A radical shake-up of out of work benefits represents a "fair deal" for both the jobless and the taxpayer, Work and Pensions Secretary Iain Duncan Smith said today.
Mr Duncan Smith said a streamlined system would ensure people were always better off in work than on welfare - with tougher penalties for those who refused to take jobs.
Labour gave its backing to the reform effort but warned that swingeing cuts to other parts of the welfare state would mean people actually ended up worse off.
And leading anti-poverty charities accused ministers of creating a "climate of fear" and exposing families and children to the "risk of destitution".
Under the changes, the present complex system of at least 30 work-related benefits will be merged into a single Universal Credit.
They will end the "perverse disincentives" to stay on benefits by showing people they would be "better off for each hour they work and for every pound they earn", Mr Duncan Smith said.
A work programme will be introduced to help people return to the workforce - with some long-term jobless required to do unpaid community work.
But unemployed people who persistently fail to turn up or turned down and refused to apply for jobs will lose their £65-a-week Job Seekers Allowance for up to three years.
The allowance will be removed for three months on a first offence, six months the second time and three years on the third breach of the new rules - with no right of appeal.
The Secretary of State said it was "a sin" that 70% of the extra jobs created over the last 14 years had been taken by immigrants because British people were not "capable or able" to do them.
That showed that creating jobs was not the only solution to dealing with the five million on out of work benefits - 1.4 million of them claiming for nine out of the last 10 years.
Up to 850,000 people - including 350,000 children - could be lifted out of poverty as a direct result of the changes, Mr Duncan Smith suggested.
And simplifying the system could slash £1 billion a year from fraud and error.
"This new contract where we actually do our best to try and find work with people, to make them work-ready, to make work pay and to say you will always be better off in work than on benefits, is a fair deal for the taxpayer and a fair deal for the people who need our help," he said.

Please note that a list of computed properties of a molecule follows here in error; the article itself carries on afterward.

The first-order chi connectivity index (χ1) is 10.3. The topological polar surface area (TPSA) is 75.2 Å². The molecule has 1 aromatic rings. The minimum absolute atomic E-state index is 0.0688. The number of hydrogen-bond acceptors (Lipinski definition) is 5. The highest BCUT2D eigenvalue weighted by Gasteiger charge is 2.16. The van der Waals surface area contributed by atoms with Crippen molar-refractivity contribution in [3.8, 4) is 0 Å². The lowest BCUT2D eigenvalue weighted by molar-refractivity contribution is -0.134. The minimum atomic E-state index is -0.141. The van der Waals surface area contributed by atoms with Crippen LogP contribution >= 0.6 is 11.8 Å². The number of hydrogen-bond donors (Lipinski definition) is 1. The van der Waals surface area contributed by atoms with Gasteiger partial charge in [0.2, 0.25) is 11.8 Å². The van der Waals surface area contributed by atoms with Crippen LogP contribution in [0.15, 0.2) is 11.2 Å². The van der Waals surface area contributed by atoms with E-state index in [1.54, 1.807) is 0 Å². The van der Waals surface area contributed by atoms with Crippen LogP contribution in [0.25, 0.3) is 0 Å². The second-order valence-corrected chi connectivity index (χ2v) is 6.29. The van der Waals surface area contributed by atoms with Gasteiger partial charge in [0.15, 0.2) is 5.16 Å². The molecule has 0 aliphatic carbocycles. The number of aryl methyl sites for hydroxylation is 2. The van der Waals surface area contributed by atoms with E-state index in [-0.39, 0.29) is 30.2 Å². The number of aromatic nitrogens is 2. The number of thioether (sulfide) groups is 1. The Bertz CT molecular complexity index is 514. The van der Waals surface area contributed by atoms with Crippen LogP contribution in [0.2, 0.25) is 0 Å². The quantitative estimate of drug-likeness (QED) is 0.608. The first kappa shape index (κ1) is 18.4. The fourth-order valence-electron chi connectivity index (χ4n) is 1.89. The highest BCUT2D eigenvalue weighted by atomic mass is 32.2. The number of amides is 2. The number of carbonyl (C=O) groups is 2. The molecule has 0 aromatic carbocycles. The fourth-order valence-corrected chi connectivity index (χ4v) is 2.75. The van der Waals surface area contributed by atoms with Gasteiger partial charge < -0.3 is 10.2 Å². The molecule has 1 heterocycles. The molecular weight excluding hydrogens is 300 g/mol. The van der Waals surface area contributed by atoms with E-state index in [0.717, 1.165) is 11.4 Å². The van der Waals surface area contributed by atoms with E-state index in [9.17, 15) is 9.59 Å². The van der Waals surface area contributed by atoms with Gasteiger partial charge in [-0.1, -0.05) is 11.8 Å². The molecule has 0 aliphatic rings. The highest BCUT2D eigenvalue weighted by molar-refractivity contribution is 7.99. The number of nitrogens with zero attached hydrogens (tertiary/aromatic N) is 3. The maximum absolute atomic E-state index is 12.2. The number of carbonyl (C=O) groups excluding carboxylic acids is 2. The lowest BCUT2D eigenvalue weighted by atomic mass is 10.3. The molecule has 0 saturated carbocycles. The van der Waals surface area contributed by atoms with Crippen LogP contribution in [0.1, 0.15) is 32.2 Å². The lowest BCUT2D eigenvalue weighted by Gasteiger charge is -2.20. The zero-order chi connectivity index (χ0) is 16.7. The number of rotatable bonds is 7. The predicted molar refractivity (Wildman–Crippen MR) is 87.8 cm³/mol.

Prime Minister David Cameron said that for anyone able to work "a life of benefits will no longer be an option".
People "don't pay their taxes to pay for people to stay on benefit", he said.
Shadow work and pensions secretary Douglas Alexander said the reforms built on work done under the previous Labour government - and would have the Opposition's support if done properly.
But he said the massive cuts imposed elsewhere across the benefits system as the price of securing the investment from the Treasury undermined any potential benefits.
"We support the underlying principle of simplifying the benefits system and providing real incentives to work.
"My concern is that (Chancellor) George Osborne's recent actions reveal he doesn't support these principles - he has already both complicated the system and undermined incentives to work through changes such as the reduction in working tax credit.
"Some of the key aspects of Iain Duncan Smith's original plan already seem to have been cut and that could mean some people facing bigger barriers to getting back to work.
"And our overriding concern is that there is a fatal flaw at the heart of these proposals: without work they won't work."
There was an immediate backlash to the proposals - especially the sanctions regime - from many campaign groups.
Oxfam's director of UK poverty Kate Wareing said: "Changes to the benefits system proposed today will expose people to the risk of destitution. Removing benefits and leaving people with no income will result in extreme hardship for them and their families.
"This sanction, and the proposals to force people to do unpaid work are based on stigma. Most people receiving benefits do want to work, and punishing them as if they are criminals repaying a debt to society is not a fair way to treat someone entitled to support."
Even after the changes, the lowest-paid would still get to keep less of their pay than high earners, she said.
Sally Copley, head of UK policy at Save the Children, said: "It is hard to see how Britain's poorest children are going to be helped using sanctions creating a climate of fear.
"It is children who will suffer when a single mum is told to take a job, but there is not suitable child care available. It is the children who will suffer when the safety net is withdrawn for three months, living in homes where mums and dads already struggle to put a hot meal on the table or buy a winter coat.
"Breaking the cycle of poverty is important. Simplifying the benefits system is long overdue. But paying for this by welfare cuts for the poorest families is in no-one's interest. You don't get a second chance at a decent childhood."Reuse content